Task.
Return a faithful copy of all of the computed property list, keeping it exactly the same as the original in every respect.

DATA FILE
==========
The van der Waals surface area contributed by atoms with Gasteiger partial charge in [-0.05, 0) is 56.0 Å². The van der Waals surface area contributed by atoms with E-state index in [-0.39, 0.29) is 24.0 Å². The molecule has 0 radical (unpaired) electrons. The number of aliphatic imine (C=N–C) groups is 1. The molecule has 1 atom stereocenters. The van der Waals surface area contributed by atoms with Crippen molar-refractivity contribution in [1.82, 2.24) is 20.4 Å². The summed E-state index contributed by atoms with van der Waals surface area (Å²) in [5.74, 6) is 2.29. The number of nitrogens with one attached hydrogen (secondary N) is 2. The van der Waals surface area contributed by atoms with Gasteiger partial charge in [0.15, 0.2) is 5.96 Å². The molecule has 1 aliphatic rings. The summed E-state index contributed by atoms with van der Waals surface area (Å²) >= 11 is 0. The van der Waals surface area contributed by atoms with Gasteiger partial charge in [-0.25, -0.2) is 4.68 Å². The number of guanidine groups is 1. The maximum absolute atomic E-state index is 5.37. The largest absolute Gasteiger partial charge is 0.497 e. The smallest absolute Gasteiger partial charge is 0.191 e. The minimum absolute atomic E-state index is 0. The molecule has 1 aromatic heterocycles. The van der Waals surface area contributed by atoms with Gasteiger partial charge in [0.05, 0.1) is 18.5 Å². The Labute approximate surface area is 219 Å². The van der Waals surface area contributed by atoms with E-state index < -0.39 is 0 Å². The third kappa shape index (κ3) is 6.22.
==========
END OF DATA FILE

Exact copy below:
The van der Waals surface area contributed by atoms with Gasteiger partial charge in [-0.05, 0) is 56.0 Å². The van der Waals surface area contributed by atoms with E-state index in [-0.39, 0.29) is 24.0 Å². The molecule has 0 radical (unpaired) electrons. The number of aliphatic imine (C=N–C) groups is 1. The molecule has 1 atom stereocenters. The van der Waals surface area contributed by atoms with Crippen molar-refractivity contribution in [1.82, 2.24) is 20.4 Å². The summed E-state index contributed by atoms with van der Waals surface area (Å²) in [5.74, 6) is 2.29. The number of nitrogens with one attached hydrogen (secondary N) is 2. The van der Waals surface area contributed by atoms with Gasteiger partial charge in [0.15, 0.2) is 5.96 Å². The molecule has 1 aliphatic rings. The summed E-state index contributed by atoms with van der Waals surface area (Å²) >= 11 is 0. The van der Waals surface area contributed by atoms with Gasteiger partial charge in [-0.25, -0.2) is 4.68 Å². The number of guanidine groups is 1. The maximum absolute atomic E-state index is 5.37. The largest absolute Gasteiger partial charge is 0.497 e. The smallest absolute Gasteiger partial charge is 0.191 e. The minimum absolute atomic E-state index is 0. The molecule has 1 aromatic heterocycles. The van der Waals surface area contributed by atoms with Gasteiger partial charge in [0.05, 0.1) is 18.5 Å². The Labute approximate surface area is 219 Å². The van der Waals surface area contributed by atoms with E-state index < -0.39 is 0 Å². The third kappa shape index (κ3) is 6.22.